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Mr. Un-Popularity

From our February 2008 issue: Rod Blagojevich was something of a golden boy when he became the governor of Illinois—a young, charismatic champion of change with powerful backers and presidential aspirations. Now he may be the most unpopular governor in the country. A look at how things fell so completely apart

(page 2 of 9)

Why the sad face? We count a few of the ways in which things have gone sour for Governor Blagojevich: (from left) gross recipts tax defeat: 170-0; gridlock in Springfield; federal corruption probes

Rod Blagojevich has left a gubernatorial trail littered with other political casualties besides Mell. David Wilhelm served as chairman of Blagojevich’s 2002 gubernatorial campaign committee and his postelection transition team. Eventually he returned to the private sector as a lobbyist but continued to work closely with Blagojevich as an unofficial policy adviser. In 2005, however, not long after the landfill imbroglio between Mell and Blagojevich, Wilhelm left for his home state of Ohio, where today he runs two venture capital firms. Wilhelm insists he never had a falling-out, per se, with Blagojevich. Instead, he says, his departure was a “natural evolution. I’m a kind of campaign guy. The day the transition was over, my job was basically over.” Still, his abrupt exit took many local political observers by surprise. As one prominent Democratic fundraiser recalls, “People were really talking about this. First Rod has this falling-out with Mell. Then he has this falling-out, or whatever, with David. Suddenly it became like this Agatha Christie novel: ‘Who’s next?’”


From our November 2003 issue: When things were going well for Rod Blagojevich

Take your pick. Blagojevich has wrangled with practically everyone in the statehouse. The governor and Illinois House Speaker Michael Madigan, who also chairs the state Democratic Party, have been embroiled in a nasty political feud worthy of the Hatfields and McCoys. Blagojevich has also warred frequently with his lieutenant governor, Pat Quinn, as well as with each of the other state constitutional officers—comptroller Daniel Hynes, attorney general Lisa Madigan, secretary of state Jesse White, and treasurer Alexi Giannoulias—all Democrats. He’s butted heads with Chicago mayor Richard M. Daley on numerous occasions. He has even sparred with members of the state supreme court over their pay. “This is a governor who I don’t think has a single ally, except for Senate president Emil Jones—and that’s tenuous at best,” says Mike Jacobs, a Democratic state senator from the Quad Cities. “I almost feel sorry for the man.”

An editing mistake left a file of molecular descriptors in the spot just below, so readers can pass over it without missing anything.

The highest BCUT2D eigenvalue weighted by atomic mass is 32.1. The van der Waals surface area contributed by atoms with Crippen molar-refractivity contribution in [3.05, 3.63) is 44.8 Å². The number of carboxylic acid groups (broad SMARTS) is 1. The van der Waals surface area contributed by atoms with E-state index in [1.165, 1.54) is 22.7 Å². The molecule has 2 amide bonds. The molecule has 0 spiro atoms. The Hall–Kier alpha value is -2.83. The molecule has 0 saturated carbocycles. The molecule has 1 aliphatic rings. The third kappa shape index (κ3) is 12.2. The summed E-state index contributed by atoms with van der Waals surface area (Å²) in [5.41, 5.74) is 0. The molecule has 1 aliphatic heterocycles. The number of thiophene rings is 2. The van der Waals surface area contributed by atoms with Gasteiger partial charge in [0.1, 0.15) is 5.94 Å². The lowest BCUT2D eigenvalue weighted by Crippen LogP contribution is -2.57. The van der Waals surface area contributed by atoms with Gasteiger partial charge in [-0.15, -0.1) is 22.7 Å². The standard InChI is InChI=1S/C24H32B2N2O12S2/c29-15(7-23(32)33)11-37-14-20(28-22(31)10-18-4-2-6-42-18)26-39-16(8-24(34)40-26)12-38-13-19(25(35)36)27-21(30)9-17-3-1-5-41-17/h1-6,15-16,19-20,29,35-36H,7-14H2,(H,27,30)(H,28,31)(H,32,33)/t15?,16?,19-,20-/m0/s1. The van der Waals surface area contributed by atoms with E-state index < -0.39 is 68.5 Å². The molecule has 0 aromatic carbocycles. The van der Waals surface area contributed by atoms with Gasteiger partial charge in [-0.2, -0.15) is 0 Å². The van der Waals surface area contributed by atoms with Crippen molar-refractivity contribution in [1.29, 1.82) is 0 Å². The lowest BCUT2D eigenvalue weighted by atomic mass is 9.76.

In public, Blagojevich and the other Democratic leaders try to downplay the political bickering. Michael Madigan has chalked up the rumblings in Springfield to a case of “Democrats being Democrats.” But anger with Blagojevich crosses party lines. At least two Republican lawmakers have gone so far as to publicly call for his impeachment.

“I like being governor, but I have a confession to make,” Blagojevich told South Side churchgoers not long before his 2006 reelection. “I have fewer friends than I did four years ago. But I got elected to do things for people—not for other politicians—so that’s OK." 

Except that things aren’t OK these days for Blagojevich. He has clearly struck a nerve beyond the capitol. Now, as he enters the second year of his second term, his public approval ratings are at a record low: a paltry 16 percent, according to one recent poll. (Other polls show Blagojevich faring slightly better, in the mid to low 20s.) Even in this recently true-blue Democratic state, Blagojevich is more unpopular than the widely unpopular Republican president, George W. Bush. Rich Miller, who writes the insider’s newsletter/blog Capitol Fax, says Blagojevich is arguably the most unpopular governor in the country. “I’ve looked at a lot of polls, and I can’t find a governor anywhere whose numbers are worse than Blagojevich’s,” he says.

Miller points out that voters expect results, and the paralysis in Springfield has tried their patience. An oft-used axiom compares the unsightly process of lawmaking to that of sausage making: You don’t want to watch it happening. Yet in Illinois, the sausage isn’t even getting made, and that failure has left many people angry and disgusted.

In late October the state’s largest daily newspaper, the Chicago Tribune, ran a scathing and unprecedented editorial urging passage of a constitutional amendment allowing voters to recall state officials, specifically Blagojevich. (Like the Tribune, this magazine is owned by Tribune Company.) A statewide poll conducted shortly after the editorial ran found that a majority of Illinois voters questioned—51.9 percent—would recall Blagojevich if they could. Even 46.7 percent of those identified as Democrats favored his removal.

Given that the governor has spent much of his time in office fending off accusations of ethical irregularities within his administration, many of his former backers have distanced themselves from him. For example, Blagojevich was left off the speaker’s platform during Senator Barack Obama’s presidential announcement last February. “He’s Kryptonite,” says state representative Jack Franks, a Democrat from Woodstock, who is one of Blagojevich’s biggest critics. “Nobody wants to get near this guy.”

All of which raises the question: What the hell happened—how did things go so wrong?

Photography: (From left) AP Photo/Seth Perlman; AP Photo/Seth Perlman; AP Photo/Brian Kersey



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